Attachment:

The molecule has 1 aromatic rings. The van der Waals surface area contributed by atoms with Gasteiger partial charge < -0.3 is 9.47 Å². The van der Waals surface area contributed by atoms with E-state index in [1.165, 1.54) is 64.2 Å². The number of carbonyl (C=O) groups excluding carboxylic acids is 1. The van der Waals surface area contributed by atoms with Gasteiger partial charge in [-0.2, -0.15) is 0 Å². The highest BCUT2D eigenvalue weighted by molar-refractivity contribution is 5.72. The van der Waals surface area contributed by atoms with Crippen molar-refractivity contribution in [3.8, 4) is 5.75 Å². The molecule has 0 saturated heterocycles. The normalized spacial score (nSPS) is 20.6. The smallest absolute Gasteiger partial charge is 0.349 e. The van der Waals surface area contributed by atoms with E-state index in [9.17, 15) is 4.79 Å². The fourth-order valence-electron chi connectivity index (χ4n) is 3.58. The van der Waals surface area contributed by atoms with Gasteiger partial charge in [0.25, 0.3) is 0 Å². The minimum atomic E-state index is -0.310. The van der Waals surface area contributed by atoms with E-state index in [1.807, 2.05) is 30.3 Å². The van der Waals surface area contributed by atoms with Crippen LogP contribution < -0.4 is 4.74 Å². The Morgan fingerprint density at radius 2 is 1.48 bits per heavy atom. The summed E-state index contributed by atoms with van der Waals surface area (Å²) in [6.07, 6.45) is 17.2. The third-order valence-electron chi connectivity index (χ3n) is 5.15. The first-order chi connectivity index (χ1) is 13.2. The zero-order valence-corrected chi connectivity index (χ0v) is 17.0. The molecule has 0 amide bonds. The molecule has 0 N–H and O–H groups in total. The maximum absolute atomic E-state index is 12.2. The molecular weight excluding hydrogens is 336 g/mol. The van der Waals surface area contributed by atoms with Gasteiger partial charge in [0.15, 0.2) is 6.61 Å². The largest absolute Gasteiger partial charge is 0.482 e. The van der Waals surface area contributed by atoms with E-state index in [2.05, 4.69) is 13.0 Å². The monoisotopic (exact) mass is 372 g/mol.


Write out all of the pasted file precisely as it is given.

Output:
The molecule has 1 aromatic rings. The van der Waals surface area contributed by atoms with Gasteiger partial charge < -0.3 is 9.47 Å². The van der Waals surface area contributed by atoms with E-state index in [1.165, 1.54) is 64.2 Å². The number of carbonyl (C=O) groups excluding carboxylic acids is 1. The van der Waals surface area contributed by atoms with Gasteiger partial charge in [-0.2, -0.15) is 0 Å². The highest BCUT2D eigenvalue weighted by molar-refractivity contribution is 5.72. The van der Waals surface area contributed by atoms with Crippen molar-refractivity contribution in [3.8, 4) is 5.75 Å². The molecule has 0 saturated heterocycles. The normalized spacial score (nSPS) is 20.6. The smallest absolute Gasteiger partial charge is 0.349 e. The van der Waals surface area contributed by atoms with E-state index in [9.17, 15) is 4.79 Å². The fourth-order valence-electron chi connectivity index (χ4n) is 3.58. The van der Waals surface area contributed by atoms with Gasteiger partial charge in [0.25, 0.3) is 0 Å². The minimum atomic E-state index is -0.310. The van der Waals surface area contributed by atoms with E-state index in [1.807, 2.05) is 30.3 Å². The van der Waals surface area contributed by atoms with Crippen LogP contribution < -0.4 is 4.74 Å². The Morgan fingerprint density at radius 2 is 1.48 bits per heavy atom. The summed E-state index contributed by atoms with van der Waals surface area (Å²) in [6.07, 6.45) is 17.2. The third-order valence-electron chi connectivity index (χ3n) is 5.15. The first-order chi connectivity index (χ1) is 13.2. The zero-order valence-corrected chi connectivity index (χ0v) is 17.0. The molecule has 0 amide bonds. The molecule has 0 N–H and O–H groups in total. The maximum absolute atomic E-state index is 12.2. The molecular weight excluding hydrogens is 336 g/mol. The van der Waals surface area contributed by atoms with Gasteiger partial charge in [0.15, 0.2) is 6.61 Å². The largest absolute Gasteiger partial charge is 0.482 e. The van der Waals surface area contributed by atoms with E-state index in [2.05, 4.69) is 13.0 Å². The monoisotopic (exact) mass is 372 g/mol.